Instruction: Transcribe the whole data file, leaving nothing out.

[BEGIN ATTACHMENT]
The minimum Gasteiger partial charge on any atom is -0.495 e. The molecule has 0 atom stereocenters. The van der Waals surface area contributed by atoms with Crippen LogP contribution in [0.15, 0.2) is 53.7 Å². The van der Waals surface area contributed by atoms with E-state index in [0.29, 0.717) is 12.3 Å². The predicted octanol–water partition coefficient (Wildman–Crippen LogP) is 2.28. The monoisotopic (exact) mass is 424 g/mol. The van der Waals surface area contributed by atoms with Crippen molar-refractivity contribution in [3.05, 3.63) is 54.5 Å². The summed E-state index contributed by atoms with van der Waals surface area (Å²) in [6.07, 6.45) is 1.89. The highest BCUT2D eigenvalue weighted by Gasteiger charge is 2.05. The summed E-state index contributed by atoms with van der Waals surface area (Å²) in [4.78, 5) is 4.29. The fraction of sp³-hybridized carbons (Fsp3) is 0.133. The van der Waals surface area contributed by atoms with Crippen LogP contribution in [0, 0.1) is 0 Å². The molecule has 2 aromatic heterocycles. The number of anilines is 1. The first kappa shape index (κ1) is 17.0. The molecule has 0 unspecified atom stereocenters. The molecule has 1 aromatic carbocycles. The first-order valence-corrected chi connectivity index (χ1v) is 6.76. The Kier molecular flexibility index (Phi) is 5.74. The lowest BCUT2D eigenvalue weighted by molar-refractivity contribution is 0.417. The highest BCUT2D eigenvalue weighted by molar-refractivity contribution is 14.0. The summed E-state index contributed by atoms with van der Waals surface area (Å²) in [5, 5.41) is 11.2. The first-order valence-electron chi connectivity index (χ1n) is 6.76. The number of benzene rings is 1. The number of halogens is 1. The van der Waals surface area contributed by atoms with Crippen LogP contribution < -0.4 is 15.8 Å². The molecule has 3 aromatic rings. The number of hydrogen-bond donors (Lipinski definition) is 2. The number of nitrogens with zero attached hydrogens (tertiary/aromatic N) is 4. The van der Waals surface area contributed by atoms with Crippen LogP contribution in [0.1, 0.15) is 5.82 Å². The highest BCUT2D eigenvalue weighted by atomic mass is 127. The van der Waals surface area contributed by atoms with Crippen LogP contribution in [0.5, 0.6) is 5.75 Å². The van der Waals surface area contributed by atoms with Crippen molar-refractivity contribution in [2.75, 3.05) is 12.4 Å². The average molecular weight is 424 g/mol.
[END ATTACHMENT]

The minimum Gasteiger partial charge on any atom is -0.495 e. The molecule has 0 atom stereocenters. The van der Waals surface area contributed by atoms with Crippen LogP contribution in [0.15, 0.2) is 53.7 Å². The van der Waals surface area contributed by atoms with E-state index in [0.29, 0.717) is 12.3 Å². The predicted octanol–water partition coefficient (Wildman–Crippen LogP) is 2.28. The monoisotopic (exact) mass is 424 g/mol. The van der Waals surface area contributed by atoms with Crippen molar-refractivity contribution in [3.05, 3.63) is 54.5 Å². The summed E-state index contributed by atoms with van der Waals surface area (Å²) in [6.07, 6.45) is 1.89. The highest BCUT2D eigenvalue weighted by Gasteiger charge is 2.05. The summed E-state index contributed by atoms with van der Waals surface area (Å²) in [4.78, 5) is 4.29. The fraction of sp³-hybridized carbons (Fsp3) is 0.133. The van der Waals surface area contributed by atoms with Crippen LogP contribution in [0, 0.1) is 0 Å². The molecule has 2 aromatic heterocycles. The number of anilines is 1. The first kappa shape index (κ1) is 17.0. The molecule has 0 unspecified atom stereocenters. The molecule has 1 aromatic carbocycles. The first-order valence-corrected chi connectivity index (χ1v) is 6.76. The Kier molecular flexibility index (Phi) is 5.74. The lowest BCUT2D eigenvalue weighted by molar-refractivity contribution is 0.417. The highest BCUT2D eigenvalue weighted by molar-refractivity contribution is 14.0. The summed E-state index contributed by atoms with van der Waals surface area (Å²) in [5, 5.41) is 11.2. The first-order valence-electron chi connectivity index (χ1n) is 6.76. The number of benzene rings is 1. The number of halogens is 1. The van der Waals surface area contributed by atoms with Crippen LogP contribution < -0.4 is 15.8 Å². The molecule has 3 aromatic rings. The number of hydrogen-bond donors (Lipinski definition) is 2. The number of nitrogens with zero attached hydrogens (tertiary/aromatic N) is 4. The van der Waals surface area contributed by atoms with Crippen LogP contribution in [0.1, 0.15) is 5.82 Å². The highest BCUT2D eigenvalue weighted by atomic mass is 127. The van der Waals surface area contributed by atoms with Crippen LogP contribution in [0.5, 0.6) is 5.75 Å². The van der Waals surface area contributed by atoms with Crippen molar-refractivity contribution in [2.75, 3.05) is 12.4 Å². The average molecular weight is 424 g/mol.